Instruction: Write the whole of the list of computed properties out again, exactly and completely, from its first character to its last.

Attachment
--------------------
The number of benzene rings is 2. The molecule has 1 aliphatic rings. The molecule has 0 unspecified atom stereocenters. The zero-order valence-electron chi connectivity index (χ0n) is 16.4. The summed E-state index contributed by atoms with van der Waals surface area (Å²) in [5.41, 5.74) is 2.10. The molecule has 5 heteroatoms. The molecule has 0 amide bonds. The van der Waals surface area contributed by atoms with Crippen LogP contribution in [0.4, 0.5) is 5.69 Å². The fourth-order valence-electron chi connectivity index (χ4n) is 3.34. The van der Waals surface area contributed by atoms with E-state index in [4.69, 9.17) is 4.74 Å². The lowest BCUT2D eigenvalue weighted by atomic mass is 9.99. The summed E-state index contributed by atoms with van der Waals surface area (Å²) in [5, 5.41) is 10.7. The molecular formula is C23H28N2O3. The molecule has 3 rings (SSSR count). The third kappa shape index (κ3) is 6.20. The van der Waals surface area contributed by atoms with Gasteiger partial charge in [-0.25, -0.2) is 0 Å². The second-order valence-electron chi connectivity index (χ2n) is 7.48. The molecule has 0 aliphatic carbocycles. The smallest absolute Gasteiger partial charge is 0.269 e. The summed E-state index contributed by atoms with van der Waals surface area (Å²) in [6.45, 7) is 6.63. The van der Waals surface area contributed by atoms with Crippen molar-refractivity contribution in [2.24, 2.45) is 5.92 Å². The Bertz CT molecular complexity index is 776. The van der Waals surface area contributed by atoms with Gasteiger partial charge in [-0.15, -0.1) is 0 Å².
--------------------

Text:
The number of benzene rings is 2. The molecule has 1 aliphatic rings. The molecule has 0 unspecified atom stereocenters. The zero-order valence-electron chi connectivity index (χ0n) is 16.4. The summed E-state index contributed by atoms with van der Waals surface area (Å²) in [5.41, 5.74) is 2.10. The molecule has 5 heteroatoms. The molecule has 0 amide bonds. The van der Waals surface area contributed by atoms with Crippen LogP contribution in [0.4, 0.5) is 5.69 Å². The fourth-order valence-electron chi connectivity index (χ4n) is 3.34. The van der Waals surface area contributed by atoms with E-state index in [4.69, 9.17) is 4.74 Å². The lowest BCUT2D eigenvalue weighted by atomic mass is 9.99. The summed E-state index contributed by atoms with van der Waals surface area (Å²) in [5, 5.41) is 10.7. The molecular formula is C23H28N2O3. The molecule has 3 rings (SSSR count). The third kappa shape index (κ3) is 6.20. The van der Waals surface area contributed by atoms with Gasteiger partial charge in [-0.25, -0.2) is 0 Å². The second-order valence-electron chi connectivity index (χ2n) is 7.48. The molecule has 0 aliphatic carbocycles. The smallest absolute Gasteiger partial charge is 0.269 e. The summed E-state index contributed by atoms with van der Waals surface area (Å²) in [6.45, 7) is 6.63. The van der Waals surface area contributed by atoms with Crippen molar-refractivity contribution in [2.24, 2.45) is 5.92 Å². The Bertz CT molecular complexity index is 776. The van der Waals surface area contributed by atoms with Gasteiger partial charge in [-0.15, -0.1) is 0 Å².